87 Ridgeway Ave, Southport, Qld 4215 Phone: 07 5532 7170

Deb Mostert Artist Statement

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Last year I received an RADF (Regional Arts Development Fund) grant for concept development which enabled me to visit the Powerhouse Museum in Sydney to view their collection of vintage toys. I worked with a curator looking through the toys which languished in storage very rarely ever seeing the light of day! The curator allowed me to have a few toys out at a time and as I wasn’t allowed to touch anything myself, I directed her to move them (with the white gloves on!) In this way we did set up quite a few scenarios and ‘conversations’ between toys, hinting at narrative and enjoying the potential stories that could emerge, which I then photographed and painted.

Narratives were in fact plentiful and the potential for stories endless when the static objects were put into relationship with each other. The objects taken from museum storage and played with came into a new existence. Without the interaction they ceased to really exist beyond being merely a record, a sample of what had been.

It struck me how much this is like our lives. We all have a kind of quirky charm begging for animation and interrelation. All the allure, history, and value are meaningless without the spark of life. It drew me back to words that animate my life: “If I speak in the tongues of men and of angels, but have not love, I am only a resounding gong or a clanging cymbal. If I have the gift of prophecy and can fathom all mysteries and all knowledge, and if I have a faith that can move mountains, but have not love, I am nothing. If I give all I possess to the poor and surrender my body to the flames, but have not love, I gain nothing.” Without love our lives are static, our narratives limited and our stories are stifled. In painting these scenes, animating the static through story, perhaps you’ll sense my hope that there is a way back to reconnect with love at its source.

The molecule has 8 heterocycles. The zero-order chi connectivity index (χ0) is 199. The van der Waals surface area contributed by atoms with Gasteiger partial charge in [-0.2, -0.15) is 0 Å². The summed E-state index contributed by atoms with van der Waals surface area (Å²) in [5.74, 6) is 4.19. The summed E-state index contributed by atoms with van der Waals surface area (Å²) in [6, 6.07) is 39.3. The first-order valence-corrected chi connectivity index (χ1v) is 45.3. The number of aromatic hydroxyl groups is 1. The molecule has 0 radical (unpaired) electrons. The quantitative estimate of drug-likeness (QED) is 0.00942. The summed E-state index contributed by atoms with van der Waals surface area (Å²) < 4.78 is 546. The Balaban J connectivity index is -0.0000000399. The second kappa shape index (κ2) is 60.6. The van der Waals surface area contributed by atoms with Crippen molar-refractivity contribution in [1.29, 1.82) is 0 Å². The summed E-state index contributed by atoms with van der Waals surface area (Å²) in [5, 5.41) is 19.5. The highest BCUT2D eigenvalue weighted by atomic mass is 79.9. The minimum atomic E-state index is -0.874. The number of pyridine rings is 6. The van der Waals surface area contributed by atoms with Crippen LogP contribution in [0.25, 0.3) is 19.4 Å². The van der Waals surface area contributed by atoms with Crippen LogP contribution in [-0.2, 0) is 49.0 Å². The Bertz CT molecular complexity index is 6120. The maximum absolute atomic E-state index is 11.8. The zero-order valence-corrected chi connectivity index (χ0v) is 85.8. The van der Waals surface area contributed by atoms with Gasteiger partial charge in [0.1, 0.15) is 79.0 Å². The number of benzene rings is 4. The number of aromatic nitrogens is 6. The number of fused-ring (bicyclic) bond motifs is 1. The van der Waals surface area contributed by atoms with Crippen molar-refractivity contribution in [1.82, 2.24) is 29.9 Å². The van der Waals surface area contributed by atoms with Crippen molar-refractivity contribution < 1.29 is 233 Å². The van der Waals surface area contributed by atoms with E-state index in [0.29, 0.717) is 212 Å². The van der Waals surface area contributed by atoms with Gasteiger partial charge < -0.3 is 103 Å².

Additionally, these works represent a continuing desire to look for paradoxes. These paintings show emptied items… forgotten and passed over objects…yet they also show the wear of service, of play, they hold memory and they startle us with recognition. They are at once both sacred and banal. They are painted to look real but they are obviously not. They are worthless to some and at the same time precious to a collector. The scale of the objects is designed to confuse and delight, and often incompatible pieces sit in comfortable tension.

The works can be read in many different ways as the objects become reflectors of the experiences of the viewer. My works aim to reveal the narratives that can lurk beneath the humble surfaces of plastic, porcelain and tin.

Deb Mostert, September 2009